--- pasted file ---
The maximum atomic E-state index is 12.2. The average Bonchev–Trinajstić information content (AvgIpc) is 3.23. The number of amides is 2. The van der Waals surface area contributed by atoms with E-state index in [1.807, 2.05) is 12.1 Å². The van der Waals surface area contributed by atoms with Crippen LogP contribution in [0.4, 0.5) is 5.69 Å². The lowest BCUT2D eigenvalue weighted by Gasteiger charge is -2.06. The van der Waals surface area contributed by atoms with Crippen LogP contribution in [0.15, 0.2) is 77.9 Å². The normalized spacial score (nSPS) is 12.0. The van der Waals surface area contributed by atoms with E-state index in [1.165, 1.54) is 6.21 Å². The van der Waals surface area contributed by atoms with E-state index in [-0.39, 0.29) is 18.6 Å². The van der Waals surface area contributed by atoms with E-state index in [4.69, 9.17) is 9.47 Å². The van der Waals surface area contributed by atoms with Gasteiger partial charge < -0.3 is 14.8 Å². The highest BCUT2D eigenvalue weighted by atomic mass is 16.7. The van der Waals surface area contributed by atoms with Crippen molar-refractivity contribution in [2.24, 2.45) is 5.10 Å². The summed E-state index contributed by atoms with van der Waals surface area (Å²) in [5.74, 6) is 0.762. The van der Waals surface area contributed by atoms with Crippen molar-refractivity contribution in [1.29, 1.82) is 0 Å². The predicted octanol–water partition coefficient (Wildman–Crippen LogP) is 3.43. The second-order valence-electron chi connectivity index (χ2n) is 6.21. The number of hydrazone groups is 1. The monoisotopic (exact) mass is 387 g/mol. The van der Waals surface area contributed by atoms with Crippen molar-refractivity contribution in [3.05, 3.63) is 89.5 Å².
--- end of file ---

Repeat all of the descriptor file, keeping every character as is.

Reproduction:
The maximum atomic E-state index is 12.2. The average Bonchev–Trinajstić information content (AvgIpc) is 3.23. The number of amides is 2. The van der Waals surface area contributed by atoms with E-state index in [1.807, 2.05) is 12.1 Å². The van der Waals surface area contributed by atoms with Crippen LogP contribution in [0.4, 0.5) is 5.69 Å². The lowest BCUT2D eigenvalue weighted by Gasteiger charge is -2.06. The van der Waals surface area contributed by atoms with Crippen LogP contribution in [0.15, 0.2) is 77.9 Å². The normalized spacial score (nSPS) is 12.0. The van der Waals surface area contributed by atoms with E-state index in [1.165, 1.54) is 6.21 Å². The van der Waals surface area contributed by atoms with E-state index in [-0.39, 0.29) is 18.6 Å². The van der Waals surface area contributed by atoms with E-state index in [4.69, 9.17) is 9.47 Å². The van der Waals surface area contributed by atoms with Gasteiger partial charge < -0.3 is 14.8 Å². The highest BCUT2D eigenvalue weighted by atomic mass is 16.7. The van der Waals surface area contributed by atoms with Crippen molar-refractivity contribution in [2.24, 2.45) is 5.10 Å². The summed E-state index contributed by atoms with van der Waals surface area (Å²) in [5.74, 6) is 0.762. The van der Waals surface area contributed by atoms with Crippen molar-refractivity contribution in [1.29, 1.82) is 0 Å². The predicted octanol–water partition coefficient (Wildman–Crippen LogP) is 3.43. The second-order valence-electron chi connectivity index (χ2n) is 6.21. The number of hydrazone groups is 1. The monoisotopic (exact) mass is 387 g/mol. The van der Waals surface area contributed by atoms with Crippen molar-refractivity contribution in [3.05, 3.63) is 89.5 Å².